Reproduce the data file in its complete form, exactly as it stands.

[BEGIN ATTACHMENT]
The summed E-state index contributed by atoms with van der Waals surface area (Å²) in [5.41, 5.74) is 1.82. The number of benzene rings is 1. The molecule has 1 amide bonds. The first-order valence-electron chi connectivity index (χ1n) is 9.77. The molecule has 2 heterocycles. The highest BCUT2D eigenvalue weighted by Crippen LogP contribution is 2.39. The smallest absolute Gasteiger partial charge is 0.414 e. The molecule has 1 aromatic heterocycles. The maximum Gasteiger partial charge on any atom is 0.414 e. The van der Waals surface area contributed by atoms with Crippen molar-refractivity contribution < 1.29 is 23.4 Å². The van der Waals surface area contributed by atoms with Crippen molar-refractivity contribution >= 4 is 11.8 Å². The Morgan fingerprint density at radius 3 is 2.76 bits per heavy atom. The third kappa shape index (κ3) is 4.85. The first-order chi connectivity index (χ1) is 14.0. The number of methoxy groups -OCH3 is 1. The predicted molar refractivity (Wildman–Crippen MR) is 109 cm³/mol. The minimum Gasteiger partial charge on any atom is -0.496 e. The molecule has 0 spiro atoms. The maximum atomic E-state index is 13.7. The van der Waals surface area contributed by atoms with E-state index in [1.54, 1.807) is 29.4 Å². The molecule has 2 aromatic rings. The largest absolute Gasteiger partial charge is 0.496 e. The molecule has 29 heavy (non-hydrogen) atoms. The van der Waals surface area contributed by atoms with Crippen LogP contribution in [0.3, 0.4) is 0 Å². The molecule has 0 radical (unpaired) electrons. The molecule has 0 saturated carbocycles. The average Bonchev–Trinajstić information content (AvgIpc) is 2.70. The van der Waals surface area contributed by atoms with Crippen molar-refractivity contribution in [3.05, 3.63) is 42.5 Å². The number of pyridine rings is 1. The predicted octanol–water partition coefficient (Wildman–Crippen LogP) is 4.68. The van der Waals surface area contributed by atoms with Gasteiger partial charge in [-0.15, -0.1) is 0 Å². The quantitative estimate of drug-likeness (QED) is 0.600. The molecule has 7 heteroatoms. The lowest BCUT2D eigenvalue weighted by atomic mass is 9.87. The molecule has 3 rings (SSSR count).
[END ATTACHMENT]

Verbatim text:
The summed E-state index contributed by atoms with van der Waals surface area (Å²) in [5.41, 5.74) is 1.82. The number of benzene rings is 1. The molecule has 1 amide bonds. The first-order valence-electron chi connectivity index (χ1n) is 9.77. The molecule has 2 heterocycles. The highest BCUT2D eigenvalue weighted by Crippen LogP contribution is 2.39. The smallest absolute Gasteiger partial charge is 0.414 e. The molecule has 1 aromatic heterocycles. The maximum Gasteiger partial charge on any atom is 0.414 e. The van der Waals surface area contributed by atoms with Crippen molar-refractivity contribution < 1.29 is 23.4 Å². The van der Waals surface area contributed by atoms with Crippen molar-refractivity contribution >= 4 is 11.8 Å². The Morgan fingerprint density at radius 3 is 2.76 bits per heavy atom. The third kappa shape index (κ3) is 4.85. The first-order chi connectivity index (χ1) is 14.0. The number of methoxy groups -OCH3 is 1. The predicted molar refractivity (Wildman–Crippen MR) is 109 cm³/mol. The minimum Gasteiger partial charge on any atom is -0.496 e. The molecule has 0 spiro atoms. The maximum atomic E-state index is 13.7. The van der Waals surface area contributed by atoms with E-state index in [1.54, 1.807) is 29.4 Å². The molecule has 2 aromatic rings. The largest absolute Gasteiger partial charge is 0.496 e. The molecule has 29 heavy (non-hydrogen) atoms. The van der Waals surface area contributed by atoms with Crippen LogP contribution in [0.3, 0.4) is 0 Å². The molecule has 0 radical (unpaired) electrons. The molecule has 0 saturated carbocycles. The average Bonchev–Trinajstić information content (AvgIpc) is 2.70. The van der Waals surface area contributed by atoms with Crippen molar-refractivity contribution in [3.05, 3.63) is 42.5 Å². The number of pyridine rings is 1. The predicted octanol–water partition coefficient (Wildman–Crippen LogP) is 4.68. The van der Waals surface area contributed by atoms with Gasteiger partial charge in [-0.15, -0.1) is 0 Å². The quantitative estimate of drug-likeness (QED) is 0.600. The molecule has 7 heteroatoms. The lowest BCUT2D eigenvalue weighted by atomic mass is 9.87. The molecule has 3 rings (SSSR count).